Unknown persons stripping topsoil off SCJ lands in Trelawny
Four years after the parish was rocked by one of many illegal sand-mining scandals, Trelawny appears poised for yet another major scandal as unidentified persons have been illegally stripping the topsoil off lands own by the Sugar Company of Jamaica (SCJ), which is earmarked for leasing to small farmers.
The illegal act, which is being carried out with the use of heavy-duty equipment, looks set to leave the lands worthless as it relates to future agricultural use. Nigel Myrie, secretary/manager of the All-Island Cane Farmers’ Association (AICFA), who uncovered the illegal activity during a recent tour of former sugar lands in Refuge district, said he was shocked by what he saw.
“I was shocked when on a tour of the area I saw the removal of the topsoil. Truck and caterpillar wheel marks showed evidence of the illegal activity,” Myrie told The Gleaner.
The land in question forms part of the 3,600 acres of land given to AICFA by the Government under a lease arrangement to help create new farming opportunities for small farmers who were affected by the closure of Long Pond Sugar Factory.
“This illegal mining of the topsoil now leaves the land barren. In this area, farmers believe that the lands are suitable for the planting of pumpkin,” explained Myrie.
Myrie, who is seeking to identify the person or Apersons behind the illegal stripping of the topsoil from the land, said the matter has been reported to the police as AICFA intends to take legal action with a view to getting compensation for the damage done.
“I expect the investigation to reveal the person or persons responsible for the illegal activity. Once identified, I expect the law to take its course,” said Myrie.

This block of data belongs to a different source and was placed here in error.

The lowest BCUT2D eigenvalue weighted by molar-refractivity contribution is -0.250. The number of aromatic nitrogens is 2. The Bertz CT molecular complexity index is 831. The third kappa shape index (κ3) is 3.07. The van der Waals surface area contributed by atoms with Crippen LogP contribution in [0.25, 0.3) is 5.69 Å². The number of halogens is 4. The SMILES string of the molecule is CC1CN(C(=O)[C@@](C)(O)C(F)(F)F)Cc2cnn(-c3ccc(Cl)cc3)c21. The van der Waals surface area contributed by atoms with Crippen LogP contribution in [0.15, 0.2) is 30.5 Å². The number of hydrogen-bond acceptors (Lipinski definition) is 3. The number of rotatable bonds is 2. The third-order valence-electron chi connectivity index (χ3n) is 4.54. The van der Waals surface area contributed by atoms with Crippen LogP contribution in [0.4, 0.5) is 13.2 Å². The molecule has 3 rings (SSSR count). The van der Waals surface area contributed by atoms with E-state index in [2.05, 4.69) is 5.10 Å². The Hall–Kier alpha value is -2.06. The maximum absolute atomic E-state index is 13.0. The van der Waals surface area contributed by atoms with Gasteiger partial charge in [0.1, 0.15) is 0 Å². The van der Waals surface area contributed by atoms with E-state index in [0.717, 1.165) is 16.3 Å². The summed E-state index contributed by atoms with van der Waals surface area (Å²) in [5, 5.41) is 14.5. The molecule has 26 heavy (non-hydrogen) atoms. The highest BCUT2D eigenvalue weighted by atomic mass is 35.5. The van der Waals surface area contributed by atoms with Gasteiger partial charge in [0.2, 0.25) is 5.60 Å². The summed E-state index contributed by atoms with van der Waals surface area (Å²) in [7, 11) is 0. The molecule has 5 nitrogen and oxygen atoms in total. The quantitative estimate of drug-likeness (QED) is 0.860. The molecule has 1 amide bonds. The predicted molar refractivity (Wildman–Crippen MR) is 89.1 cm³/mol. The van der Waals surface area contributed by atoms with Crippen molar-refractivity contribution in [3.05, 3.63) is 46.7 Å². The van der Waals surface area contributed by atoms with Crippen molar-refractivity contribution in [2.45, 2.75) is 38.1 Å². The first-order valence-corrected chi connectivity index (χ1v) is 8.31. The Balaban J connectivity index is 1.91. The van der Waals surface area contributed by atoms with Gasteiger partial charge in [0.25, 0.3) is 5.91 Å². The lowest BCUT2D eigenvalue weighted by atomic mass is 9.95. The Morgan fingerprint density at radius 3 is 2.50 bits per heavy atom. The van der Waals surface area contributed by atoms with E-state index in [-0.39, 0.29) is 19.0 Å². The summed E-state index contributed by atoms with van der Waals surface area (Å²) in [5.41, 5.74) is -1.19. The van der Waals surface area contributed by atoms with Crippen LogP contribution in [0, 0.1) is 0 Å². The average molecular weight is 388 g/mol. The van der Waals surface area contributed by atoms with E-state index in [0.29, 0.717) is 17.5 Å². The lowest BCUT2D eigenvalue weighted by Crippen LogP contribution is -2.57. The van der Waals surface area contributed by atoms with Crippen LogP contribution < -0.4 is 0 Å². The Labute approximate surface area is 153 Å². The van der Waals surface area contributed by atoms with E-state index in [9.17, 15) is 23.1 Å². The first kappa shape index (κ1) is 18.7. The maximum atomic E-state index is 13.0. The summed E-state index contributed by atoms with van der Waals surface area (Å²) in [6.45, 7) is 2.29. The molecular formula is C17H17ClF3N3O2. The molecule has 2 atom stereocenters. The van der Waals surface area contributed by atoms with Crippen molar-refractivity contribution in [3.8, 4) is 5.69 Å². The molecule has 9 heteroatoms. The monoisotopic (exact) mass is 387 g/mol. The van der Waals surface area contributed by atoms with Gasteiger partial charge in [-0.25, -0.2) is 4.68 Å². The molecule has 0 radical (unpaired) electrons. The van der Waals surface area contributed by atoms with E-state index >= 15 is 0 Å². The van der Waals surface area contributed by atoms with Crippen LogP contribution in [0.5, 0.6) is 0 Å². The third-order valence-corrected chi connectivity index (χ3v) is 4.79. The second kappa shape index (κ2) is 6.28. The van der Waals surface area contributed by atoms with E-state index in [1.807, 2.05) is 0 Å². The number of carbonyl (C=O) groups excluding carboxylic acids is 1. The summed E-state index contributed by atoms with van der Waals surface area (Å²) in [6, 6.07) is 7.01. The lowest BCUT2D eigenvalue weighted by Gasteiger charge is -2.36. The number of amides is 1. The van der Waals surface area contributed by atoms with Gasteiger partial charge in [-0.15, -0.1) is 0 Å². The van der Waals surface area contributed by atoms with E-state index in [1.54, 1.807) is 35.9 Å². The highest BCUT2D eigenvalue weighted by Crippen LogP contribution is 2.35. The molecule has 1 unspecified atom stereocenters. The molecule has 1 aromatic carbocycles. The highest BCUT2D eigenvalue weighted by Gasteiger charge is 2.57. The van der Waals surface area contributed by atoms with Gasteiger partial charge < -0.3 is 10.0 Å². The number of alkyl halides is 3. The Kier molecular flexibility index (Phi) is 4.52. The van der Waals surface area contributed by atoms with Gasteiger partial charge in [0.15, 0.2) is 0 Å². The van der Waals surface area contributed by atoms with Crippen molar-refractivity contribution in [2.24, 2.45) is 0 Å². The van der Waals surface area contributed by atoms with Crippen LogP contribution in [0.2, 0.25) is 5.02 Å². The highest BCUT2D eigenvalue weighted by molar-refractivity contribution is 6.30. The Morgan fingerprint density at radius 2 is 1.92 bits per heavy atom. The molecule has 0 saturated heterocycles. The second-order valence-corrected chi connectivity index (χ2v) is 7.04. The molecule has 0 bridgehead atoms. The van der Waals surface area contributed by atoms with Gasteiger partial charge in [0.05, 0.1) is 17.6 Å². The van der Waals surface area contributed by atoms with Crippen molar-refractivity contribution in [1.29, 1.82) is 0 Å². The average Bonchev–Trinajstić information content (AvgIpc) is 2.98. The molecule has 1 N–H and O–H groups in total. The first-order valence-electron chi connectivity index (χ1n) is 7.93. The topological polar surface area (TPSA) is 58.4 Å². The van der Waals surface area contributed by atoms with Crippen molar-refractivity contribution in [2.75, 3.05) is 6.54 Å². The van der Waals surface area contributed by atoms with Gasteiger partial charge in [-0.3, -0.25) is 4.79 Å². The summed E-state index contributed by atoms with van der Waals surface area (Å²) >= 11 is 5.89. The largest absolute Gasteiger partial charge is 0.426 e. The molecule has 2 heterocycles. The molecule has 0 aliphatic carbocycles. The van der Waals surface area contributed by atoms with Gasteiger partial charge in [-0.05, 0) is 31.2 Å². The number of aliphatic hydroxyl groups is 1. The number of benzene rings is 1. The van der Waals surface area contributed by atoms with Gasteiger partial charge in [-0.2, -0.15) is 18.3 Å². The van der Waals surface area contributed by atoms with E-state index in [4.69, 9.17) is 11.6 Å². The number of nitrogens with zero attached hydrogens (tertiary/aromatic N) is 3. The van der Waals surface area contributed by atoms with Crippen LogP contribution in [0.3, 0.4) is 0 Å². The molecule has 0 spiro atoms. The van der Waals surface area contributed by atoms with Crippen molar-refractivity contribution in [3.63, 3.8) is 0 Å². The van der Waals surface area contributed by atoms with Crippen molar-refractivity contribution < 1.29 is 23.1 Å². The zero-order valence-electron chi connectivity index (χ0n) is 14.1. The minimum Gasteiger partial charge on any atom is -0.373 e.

When The Gleaner contacted the Trelawny police, Deputy Superintendent Christopher Bowe, the officer in charge at Clark’s Town Police Station, which is located in the heart of the former Trelawny sugar belt, said he was not aware of any reports being made to the police.
The section of the land stripped of the topsoil is part of the 2,000 acres of land allocated by the SCJ to be leased for farming purposes. Other sections of the land have been earmarked for housing development.
It should be interesting to note that of the lands leased to date, some 635 acres were leased by Organic Growth Holdings, which is using a part of its property to grow hemp, which is used for the production of CBD Oil.
“We want to encourage young people, male and female, to come and lease land and get involved in farming. They can become entrepreneurs and contribute to Jamaica’s food security,” said Myrie, who noted that the area that has been disturbed was believed to have been ideal for a variety of crops, to include sweet potatoes and sweet pepper.
While the illegal stripping of the topsoil in this part of Trelawny is new, sand mining has been a major problem over the years. Many influential persons, including the developers of major hotels in St Ann, Trelawny, and St James, have been accused of removing the sand and trucking it to their properties to create beaches.
In 2016, the then chairman of the National Environment and Planning Agency, John Junor, called an emergency meeting with representatives of three key government ministries (the ministries of finance, and tourism; as well as science, technology, energy, and mining), and international investor, Karisma, to end an impasse caused by allegations of illegal sand mining by the investor.